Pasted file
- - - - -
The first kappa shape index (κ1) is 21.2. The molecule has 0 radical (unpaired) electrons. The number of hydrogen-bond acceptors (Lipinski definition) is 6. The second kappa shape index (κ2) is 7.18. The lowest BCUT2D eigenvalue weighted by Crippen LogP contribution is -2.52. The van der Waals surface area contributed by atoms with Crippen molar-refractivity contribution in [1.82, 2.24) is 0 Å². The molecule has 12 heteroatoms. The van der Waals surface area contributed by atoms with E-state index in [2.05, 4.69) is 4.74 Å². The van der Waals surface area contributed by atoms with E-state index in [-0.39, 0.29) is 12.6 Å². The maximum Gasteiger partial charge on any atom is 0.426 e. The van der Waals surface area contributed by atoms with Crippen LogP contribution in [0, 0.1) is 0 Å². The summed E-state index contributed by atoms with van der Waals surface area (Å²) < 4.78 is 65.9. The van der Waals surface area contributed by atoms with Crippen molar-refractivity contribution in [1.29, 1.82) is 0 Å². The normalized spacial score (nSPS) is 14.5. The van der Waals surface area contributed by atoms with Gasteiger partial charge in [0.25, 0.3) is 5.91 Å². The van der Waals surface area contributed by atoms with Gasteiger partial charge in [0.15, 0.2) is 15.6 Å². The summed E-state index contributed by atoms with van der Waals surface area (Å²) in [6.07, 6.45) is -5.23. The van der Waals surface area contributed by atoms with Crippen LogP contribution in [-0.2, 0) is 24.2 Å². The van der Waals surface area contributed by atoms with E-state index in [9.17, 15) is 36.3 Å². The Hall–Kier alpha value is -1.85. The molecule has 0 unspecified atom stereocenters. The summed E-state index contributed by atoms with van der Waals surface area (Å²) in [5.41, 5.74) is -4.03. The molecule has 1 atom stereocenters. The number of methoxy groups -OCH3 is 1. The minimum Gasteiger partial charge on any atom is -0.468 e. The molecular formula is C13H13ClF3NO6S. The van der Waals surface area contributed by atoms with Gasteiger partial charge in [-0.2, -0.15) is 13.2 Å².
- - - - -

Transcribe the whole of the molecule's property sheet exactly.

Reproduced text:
The first kappa shape index (κ1) is 21.2. The molecule has 0 radical (unpaired) electrons. The number of hydrogen-bond acceptors (Lipinski definition) is 6. The second kappa shape index (κ2) is 7.18. The lowest BCUT2D eigenvalue weighted by Crippen LogP contribution is -2.52. The van der Waals surface area contributed by atoms with Crippen molar-refractivity contribution in [1.82, 2.24) is 0 Å². The molecule has 12 heteroatoms. The van der Waals surface area contributed by atoms with E-state index in [2.05, 4.69) is 4.74 Å². The van der Waals surface area contributed by atoms with E-state index in [-0.39, 0.29) is 12.6 Å². The maximum Gasteiger partial charge on any atom is 0.426 e. The van der Waals surface area contributed by atoms with Crippen LogP contribution in [0, 0.1) is 0 Å². The summed E-state index contributed by atoms with van der Waals surface area (Å²) < 4.78 is 65.9. The van der Waals surface area contributed by atoms with Crippen molar-refractivity contribution in [1.29, 1.82) is 0 Å². The normalized spacial score (nSPS) is 14.5. The van der Waals surface area contributed by atoms with Gasteiger partial charge in [0.25, 0.3) is 5.91 Å². The van der Waals surface area contributed by atoms with Gasteiger partial charge in [0.15, 0.2) is 15.6 Å². The summed E-state index contributed by atoms with van der Waals surface area (Å²) in [6.07, 6.45) is -5.23. The van der Waals surface area contributed by atoms with Crippen LogP contribution in [-0.2, 0) is 24.2 Å². The van der Waals surface area contributed by atoms with E-state index in [9.17, 15) is 36.3 Å². The Hall–Kier alpha value is -1.85. The molecule has 0 unspecified atom stereocenters. The summed E-state index contributed by atoms with van der Waals surface area (Å²) in [5.41, 5.74) is -4.03. The molecule has 1 atom stereocenters. The number of methoxy groups -OCH3 is 1. The minimum Gasteiger partial charge on any atom is -0.468 e. The molecular formula is C13H13ClF3NO6S. The van der Waals surface area contributed by atoms with Gasteiger partial charge in [-0.2, -0.15) is 13.2 Å².